Any doubts and fears I had were dispelled by my first half-term of teaching. The maximum class size is 20 and, combined with excellent resources, makes for high-quality teaching. Teachers' aides, librarians, computer and science technicians liberate the teacher to focus entirely on developing differentiated learning for all pupils.
There's no more scrambling around the garage searching for apparatus for the next day's science lesson. Gone too are the cries of "Sir, the computer's broke!" as I endeavoured to keep all eight groups on task.
Here the perfectionist in me is satisfied. Faded are the nagging doubts that one group or another would have benefited if only I'd worked for four hours each evening instead of two.
Not that teaching here is an easy option - expectations are high. There's no running away from the national curriculum. It's here, but far more manageable. Specialist music, PE and language teachers ensure quality in the breadth of the curriculum. Class teachers use the significant non-contact time for marking, records and display work.
There's no escaping inspection either. The school, keen to maintain its high standards, regularly invites constructive criticism from inspectors on specific areas.
This is a valuable experience, not a career break, and I'm confident of convincing any sceptical, prospective employer back in Britain that my experience here is far from irrelevant. It's certainly no third-class, educational backwater.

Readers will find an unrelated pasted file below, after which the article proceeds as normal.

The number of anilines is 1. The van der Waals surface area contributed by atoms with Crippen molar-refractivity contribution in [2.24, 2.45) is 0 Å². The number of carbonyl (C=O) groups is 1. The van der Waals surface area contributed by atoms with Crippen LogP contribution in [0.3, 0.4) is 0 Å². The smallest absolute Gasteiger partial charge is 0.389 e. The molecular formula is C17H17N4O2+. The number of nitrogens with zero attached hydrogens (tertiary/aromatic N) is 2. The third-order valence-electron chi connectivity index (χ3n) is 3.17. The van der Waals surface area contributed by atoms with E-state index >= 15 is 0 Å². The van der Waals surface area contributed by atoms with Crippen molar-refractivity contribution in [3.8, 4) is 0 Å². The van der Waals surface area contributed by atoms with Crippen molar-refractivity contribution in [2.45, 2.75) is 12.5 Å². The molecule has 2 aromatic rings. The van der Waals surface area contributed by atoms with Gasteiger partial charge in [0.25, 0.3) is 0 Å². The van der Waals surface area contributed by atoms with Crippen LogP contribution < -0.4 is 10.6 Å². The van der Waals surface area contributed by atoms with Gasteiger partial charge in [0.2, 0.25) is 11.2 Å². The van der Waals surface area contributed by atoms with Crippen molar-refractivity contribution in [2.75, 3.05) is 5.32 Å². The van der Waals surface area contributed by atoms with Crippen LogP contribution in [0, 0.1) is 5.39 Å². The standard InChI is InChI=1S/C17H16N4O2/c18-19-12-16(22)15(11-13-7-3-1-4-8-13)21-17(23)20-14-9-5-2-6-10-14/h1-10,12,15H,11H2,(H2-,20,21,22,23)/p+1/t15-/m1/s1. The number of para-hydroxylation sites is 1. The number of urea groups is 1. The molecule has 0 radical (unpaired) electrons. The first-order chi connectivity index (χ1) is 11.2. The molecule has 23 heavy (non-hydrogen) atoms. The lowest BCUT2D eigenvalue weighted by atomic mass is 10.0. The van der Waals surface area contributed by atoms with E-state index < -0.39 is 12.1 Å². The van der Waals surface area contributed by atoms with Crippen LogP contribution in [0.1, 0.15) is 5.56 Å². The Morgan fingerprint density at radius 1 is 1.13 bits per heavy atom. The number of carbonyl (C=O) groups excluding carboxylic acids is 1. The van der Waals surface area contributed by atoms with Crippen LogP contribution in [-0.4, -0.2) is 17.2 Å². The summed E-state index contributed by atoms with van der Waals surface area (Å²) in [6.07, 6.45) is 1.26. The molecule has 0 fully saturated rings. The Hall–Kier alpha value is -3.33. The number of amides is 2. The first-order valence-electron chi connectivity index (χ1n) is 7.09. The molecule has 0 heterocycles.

Life here reflects the old adage, "Work hard, play hard". There's a host of activities after school and at weekends. Four-wheel drives and walks through the desert, spectacular scenery and exotic birds have all become new interests. Quizzes, barbecues and even Burns' night celebrations are examples of how the friendly ex-pat community overcomes any local restrictions on our lifestyle. Swimming, tennis and sessions in the gym ensure that I keep fit. The opportunity for travel is immense. I now visit places I've never heard of.
I'm sure overseas teaching isn't the same everywhere and consider myself lucky that the advert I spotted was for this school. It's broadened both my teaching career and my horizons.
My only dilemma now is which part of the TES appointments section I should look at when it's time for my next move.
Mike Glavin teaches at the British School, part of the Saudi Arabian International School